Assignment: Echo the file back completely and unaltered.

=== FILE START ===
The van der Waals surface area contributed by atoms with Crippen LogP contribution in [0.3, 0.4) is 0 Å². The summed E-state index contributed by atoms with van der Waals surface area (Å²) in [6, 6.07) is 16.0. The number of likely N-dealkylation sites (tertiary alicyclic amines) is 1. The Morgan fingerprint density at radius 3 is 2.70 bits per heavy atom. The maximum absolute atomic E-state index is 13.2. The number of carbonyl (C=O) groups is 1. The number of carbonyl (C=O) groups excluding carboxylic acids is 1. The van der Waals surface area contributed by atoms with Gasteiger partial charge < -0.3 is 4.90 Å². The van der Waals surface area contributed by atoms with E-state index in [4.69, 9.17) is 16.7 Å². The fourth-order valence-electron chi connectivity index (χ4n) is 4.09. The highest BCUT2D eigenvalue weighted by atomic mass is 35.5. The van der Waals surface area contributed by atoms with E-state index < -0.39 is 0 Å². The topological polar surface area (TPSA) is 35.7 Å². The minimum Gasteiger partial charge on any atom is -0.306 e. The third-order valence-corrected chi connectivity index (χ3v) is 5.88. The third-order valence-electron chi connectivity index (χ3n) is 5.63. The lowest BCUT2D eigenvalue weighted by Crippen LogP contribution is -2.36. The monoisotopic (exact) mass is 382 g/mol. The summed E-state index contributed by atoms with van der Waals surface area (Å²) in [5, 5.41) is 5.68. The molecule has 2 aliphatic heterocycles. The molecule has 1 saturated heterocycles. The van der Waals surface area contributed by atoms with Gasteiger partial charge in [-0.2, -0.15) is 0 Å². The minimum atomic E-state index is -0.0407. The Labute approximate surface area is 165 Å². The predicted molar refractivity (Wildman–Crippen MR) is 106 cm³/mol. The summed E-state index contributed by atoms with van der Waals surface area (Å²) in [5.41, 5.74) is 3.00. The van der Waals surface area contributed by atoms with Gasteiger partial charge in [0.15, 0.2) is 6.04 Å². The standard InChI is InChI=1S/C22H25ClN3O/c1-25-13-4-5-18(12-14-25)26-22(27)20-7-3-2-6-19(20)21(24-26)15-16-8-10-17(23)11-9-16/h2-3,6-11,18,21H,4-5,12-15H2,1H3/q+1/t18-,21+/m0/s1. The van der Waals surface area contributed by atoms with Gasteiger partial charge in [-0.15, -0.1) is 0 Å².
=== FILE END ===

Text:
The van der Waals surface area contributed by atoms with Crippen LogP contribution in [0.3, 0.4) is 0 Å². The summed E-state index contributed by atoms with van der Waals surface area (Å²) in [6, 6.07) is 16.0. The number of likely N-dealkylation sites (tertiary alicyclic amines) is 1. The Morgan fingerprint density at radius 3 is 2.70 bits per heavy atom. The maximum absolute atomic E-state index is 13.2. The number of carbonyl (C=O) groups is 1. The number of carbonyl (C=O) groups excluding carboxylic acids is 1. The van der Waals surface area contributed by atoms with Gasteiger partial charge < -0.3 is 4.90 Å². The van der Waals surface area contributed by atoms with E-state index in [4.69, 9.17) is 16.7 Å². The fourth-order valence-electron chi connectivity index (χ4n) is 4.09. The highest BCUT2D eigenvalue weighted by atomic mass is 35.5. The van der Waals surface area contributed by atoms with E-state index < -0.39 is 0 Å². The topological polar surface area (TPSA) is 35.7 Å². The minimum Gasteiger partial charge on any atom is -0.306 e. The third-order valence-corrected chi connectivity index (χ3v) is 5.88. The third-order valence-electron chi connectivity index (χ3n) is 5.63. The lowest BCUT2D eigenvalue weighted by Crippen LogP contribution is -2.36. The monoisotopic (exact) mass is 382 g/mol. The summed E-state index contributed by atoms with van der Waals surface area (Å²) in [5, 5.41) is 5.68. The molecule has 2 aliphatic heterocycles. The molecule has 1 saturated heterocycles. The van der Waals surface area contributed by atoms with Gasteiger partial charge in [-0.2, -0.15) is 0 Å². The minimum atomic E-state index is -0.0407. The Labute approximate surface area is 165 Å². The predicted molar refractivity (Wildman–Crippen MR) is 106 cm³/mol. The summed E-state index contributed by atoms with van der Waals surface area (Å²) in [5.41, 5.74) is 3.00. The van der Waals surface area contributed by atoms with Gasteiger partial charge in [0.15, 0.2) is 6.04 Å². The standard InChI is InChI=1S/C22H25ClN3O/c1-25-13-4-5-18(12-14-25)26-22(27)20-7-3-2-6-19(20)21(24-26)15-16-8-10-17(23)11-9-16/h2-3,6-11,18,21H,4-5,12-15H2,1H3/q+1/t18-,21+/m0/s1. The van der Waals surface area contributed by atoms with Gasteiger partial charge in [-0.15, -0.1) is 0 Å².